The Queen is hoping to personally present the George Cross to the NHS next week.
Accompanied by the Prince of Wales, the monarch will welcome the chief executives of the National Health Services of England, Scotland, Wales and Northern Ireland and a frontline worker from each of the home nations to Windsor Castle on July 12.
Buckingham Palace said the monarch, who has ongoing mobility problems, is planning to attend the audience, but a final decision will be made on the day.
The 96-year-old head of state, joined by Charles, is set to present the award and meet the key workers.
The announcement of the audience coincided with the 74th anniversary of the NHS’s foundation.
The Queen awarded the NHS the prestigious bravery award exactly a year ago for its “courage, compassion and dedication” during the pandemic and throughout the 70-plus years since its foundation.
The George Cross was instituted by her father George VI in September 1940 during the height of the Blitz.
It is granted in recognition of “acts of the greatest heroism or of the most courage in circumstances of extreme danger” and recognises actions by civilians and military personnel not in the face of the enemy.
The award of the George Cross by the Queen is made on the advice of the George Cross Committee and the Prime Minister, and this marks only the third occasion on which it has been awarded to a collective body, country or organisation, rather than an individual.
In her message, on Windsor Castle-headed paper last July on the 73rd anniversary of the NHS’s foundation, the Queen wrote: “It is with great pleasure, on behalf of a grateful nation, that I award the George Cross to the National Health Services of the United Kingdom.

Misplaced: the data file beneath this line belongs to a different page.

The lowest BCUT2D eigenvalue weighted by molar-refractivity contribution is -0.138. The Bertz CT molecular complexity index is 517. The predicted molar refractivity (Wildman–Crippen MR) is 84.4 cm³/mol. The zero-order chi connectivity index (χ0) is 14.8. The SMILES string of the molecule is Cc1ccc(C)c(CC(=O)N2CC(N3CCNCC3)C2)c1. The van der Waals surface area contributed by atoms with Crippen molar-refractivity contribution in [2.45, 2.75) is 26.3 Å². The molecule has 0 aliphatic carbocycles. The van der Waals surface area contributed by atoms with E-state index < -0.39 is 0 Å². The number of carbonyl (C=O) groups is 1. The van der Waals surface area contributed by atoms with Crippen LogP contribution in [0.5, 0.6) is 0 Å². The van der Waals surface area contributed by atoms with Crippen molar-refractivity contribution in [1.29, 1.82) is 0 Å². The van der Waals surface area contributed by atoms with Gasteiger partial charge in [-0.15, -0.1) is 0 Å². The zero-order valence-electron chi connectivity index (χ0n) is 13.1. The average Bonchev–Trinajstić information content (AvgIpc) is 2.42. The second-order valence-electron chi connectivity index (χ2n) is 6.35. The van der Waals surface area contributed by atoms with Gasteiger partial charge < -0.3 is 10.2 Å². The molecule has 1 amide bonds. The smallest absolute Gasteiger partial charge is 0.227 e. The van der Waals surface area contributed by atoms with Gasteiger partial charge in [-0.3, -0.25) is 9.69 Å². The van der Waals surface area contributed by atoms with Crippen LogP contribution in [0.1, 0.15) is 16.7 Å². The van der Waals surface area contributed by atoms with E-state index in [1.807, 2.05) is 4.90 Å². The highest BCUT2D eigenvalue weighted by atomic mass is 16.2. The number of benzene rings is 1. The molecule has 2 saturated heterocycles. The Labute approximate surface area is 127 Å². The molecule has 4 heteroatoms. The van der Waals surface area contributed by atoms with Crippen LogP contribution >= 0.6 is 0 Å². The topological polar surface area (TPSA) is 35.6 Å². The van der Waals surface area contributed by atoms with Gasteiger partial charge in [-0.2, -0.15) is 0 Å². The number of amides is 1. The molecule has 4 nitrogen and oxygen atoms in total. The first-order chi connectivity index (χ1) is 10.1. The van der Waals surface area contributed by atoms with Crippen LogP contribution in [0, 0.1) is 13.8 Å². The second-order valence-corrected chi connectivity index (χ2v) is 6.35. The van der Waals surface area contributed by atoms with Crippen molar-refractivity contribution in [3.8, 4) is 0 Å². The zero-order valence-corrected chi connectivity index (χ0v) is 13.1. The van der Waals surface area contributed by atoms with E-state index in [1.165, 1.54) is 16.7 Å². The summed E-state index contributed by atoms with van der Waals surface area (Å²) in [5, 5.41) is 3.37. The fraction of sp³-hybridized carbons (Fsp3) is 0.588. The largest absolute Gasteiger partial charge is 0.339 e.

“This award recognises all NHS staff, past and present, across all disciplines and all four nations.
“Over more than seven decades, and especially in recent times, you have supported the people of our country with courage, compassion and dedication, demonstrating the highest standards of public service.
“You have our enduring thanks and heartfelt appreciation.”
NHS chief executive Amanda Pritchard said she was honoured to attend on behalf of NHS workers.
“Under the most difficult of circumstances during the pandemic, our staff responded magnificently,” she said.
They cared for more than 750,000 people with Covid-19 in hospitals and many more in the community, and designed and delivered the biggest and most successful NHS vaccination programme in history, saving hundreds of thousands of lives, she added.
Ms Pritchard said: “Today, on the NHS’s birthday, we are marking their extraordinary efforts in the face of adversity but also their dedication over the last 74 years.
“The George Cross is for everyone working in every part of the NHS – our nurses, doctors, cleaners, paramedics, porters, therapists – and the entire team who make the NHS what it is today for millions of people and their families.”
In 1942, the George Cross was conferred on Malta by George VI, in recognition of the fortitude displayed by the island’s inhabitants during enemy bombardments in the Second World War.
And in 1999, the Queen awarded the George Cross to the Royal Ulster Constabulary in Northern Ireland, in recognition of the force’s bravery, including the families of those serving.
The most recent recipient of the George Cross is Dominic Troulan, a retired British Army officer and former Royal Marine.
Mr Troulan was awarded the George Cross in June 2017 for his actions during the 2013 Westgate shopping centre attack in Nairobi, Kenya.
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